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Parents' lies elicit compliance in the short term, but a new psychology study led by Nanyang Technological University, Singapore NTU Singapore suggests that they are associated with detrimental effects when the child becomes an adult. The research team asked Singaporean young adults whether their parents lied to them when they were children, how much they lie to their parents now, and how well they adjust to adulthood challenges.
Adults who reported being lied to more as children, were more likely to report lying to their parents in their adulthood.
They also said they faced greater difficulty in meeting psychological and social challenges. Adjustment difficulties include disruptiveness, conduct problems, experience of guilt and shame, as well as selfish and manipulative character.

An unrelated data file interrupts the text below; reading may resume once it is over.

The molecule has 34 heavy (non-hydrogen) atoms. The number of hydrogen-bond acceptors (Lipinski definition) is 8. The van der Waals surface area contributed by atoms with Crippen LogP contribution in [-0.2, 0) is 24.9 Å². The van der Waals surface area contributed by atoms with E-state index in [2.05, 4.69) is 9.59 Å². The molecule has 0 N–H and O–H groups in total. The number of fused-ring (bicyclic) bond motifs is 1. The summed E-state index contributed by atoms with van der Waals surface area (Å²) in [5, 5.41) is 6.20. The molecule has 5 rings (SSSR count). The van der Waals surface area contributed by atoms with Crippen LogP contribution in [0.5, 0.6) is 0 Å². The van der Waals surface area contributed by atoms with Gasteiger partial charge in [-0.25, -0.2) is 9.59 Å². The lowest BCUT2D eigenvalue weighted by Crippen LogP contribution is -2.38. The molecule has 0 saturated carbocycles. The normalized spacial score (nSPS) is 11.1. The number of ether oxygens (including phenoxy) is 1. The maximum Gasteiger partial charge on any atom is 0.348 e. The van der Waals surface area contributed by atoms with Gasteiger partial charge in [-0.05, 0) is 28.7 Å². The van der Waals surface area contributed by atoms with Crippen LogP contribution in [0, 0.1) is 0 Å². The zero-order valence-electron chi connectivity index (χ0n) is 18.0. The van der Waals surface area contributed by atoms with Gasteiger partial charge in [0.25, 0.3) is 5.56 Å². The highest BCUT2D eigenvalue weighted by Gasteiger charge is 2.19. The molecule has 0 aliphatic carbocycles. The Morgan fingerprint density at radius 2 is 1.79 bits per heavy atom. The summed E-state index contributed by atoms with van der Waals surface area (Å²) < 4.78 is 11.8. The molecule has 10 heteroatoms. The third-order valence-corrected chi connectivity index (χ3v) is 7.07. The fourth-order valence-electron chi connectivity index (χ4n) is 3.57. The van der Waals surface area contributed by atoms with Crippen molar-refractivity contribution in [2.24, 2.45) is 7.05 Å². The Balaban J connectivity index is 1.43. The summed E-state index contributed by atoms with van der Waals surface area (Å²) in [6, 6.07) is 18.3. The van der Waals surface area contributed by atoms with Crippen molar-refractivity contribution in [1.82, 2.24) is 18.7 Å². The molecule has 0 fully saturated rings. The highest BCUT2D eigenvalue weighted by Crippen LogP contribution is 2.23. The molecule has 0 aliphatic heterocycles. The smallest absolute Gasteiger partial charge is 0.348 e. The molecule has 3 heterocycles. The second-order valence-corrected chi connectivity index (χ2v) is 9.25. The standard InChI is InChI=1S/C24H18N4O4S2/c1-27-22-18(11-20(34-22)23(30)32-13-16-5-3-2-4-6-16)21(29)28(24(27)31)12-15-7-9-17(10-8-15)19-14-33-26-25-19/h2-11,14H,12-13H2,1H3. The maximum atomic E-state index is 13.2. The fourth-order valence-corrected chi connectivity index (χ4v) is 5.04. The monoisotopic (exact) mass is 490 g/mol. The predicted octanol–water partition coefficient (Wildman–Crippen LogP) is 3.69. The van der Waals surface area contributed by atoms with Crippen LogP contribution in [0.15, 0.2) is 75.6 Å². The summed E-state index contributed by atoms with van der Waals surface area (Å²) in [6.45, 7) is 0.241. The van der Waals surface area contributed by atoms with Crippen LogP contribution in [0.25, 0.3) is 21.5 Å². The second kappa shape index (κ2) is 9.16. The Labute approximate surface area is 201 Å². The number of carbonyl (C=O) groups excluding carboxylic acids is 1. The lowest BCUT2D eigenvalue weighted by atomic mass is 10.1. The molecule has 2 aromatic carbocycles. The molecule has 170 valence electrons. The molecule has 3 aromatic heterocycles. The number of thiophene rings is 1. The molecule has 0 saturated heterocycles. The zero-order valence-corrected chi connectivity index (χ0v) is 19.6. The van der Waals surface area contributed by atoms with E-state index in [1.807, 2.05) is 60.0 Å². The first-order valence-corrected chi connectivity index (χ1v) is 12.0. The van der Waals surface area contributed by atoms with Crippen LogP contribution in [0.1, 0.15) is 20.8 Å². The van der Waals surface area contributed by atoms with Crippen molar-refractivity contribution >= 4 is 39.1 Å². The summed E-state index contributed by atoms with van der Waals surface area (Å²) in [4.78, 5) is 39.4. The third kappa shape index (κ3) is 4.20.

Lead author Assistant Professor Setoh Peipei from NTU Singapore's School of Social Sciences said, "Parenting by lying can seem to save time especially when the real reasons behind why parents want children to do something is complicated to explain.
When parents tell children that 'honesty is the best policy', but display dishonesty by lying, such behaviour can send conflicting messages to their children. Parents' dishonesty may eventually erode trust and promote dishonesty in children. Parents should be aware of these potential downstream implications and consider alternatives to lying, such as acknowledging children's feelings, giving information so children know what to expect, offering choices and problem-solving together, to elicit good behaviour from children.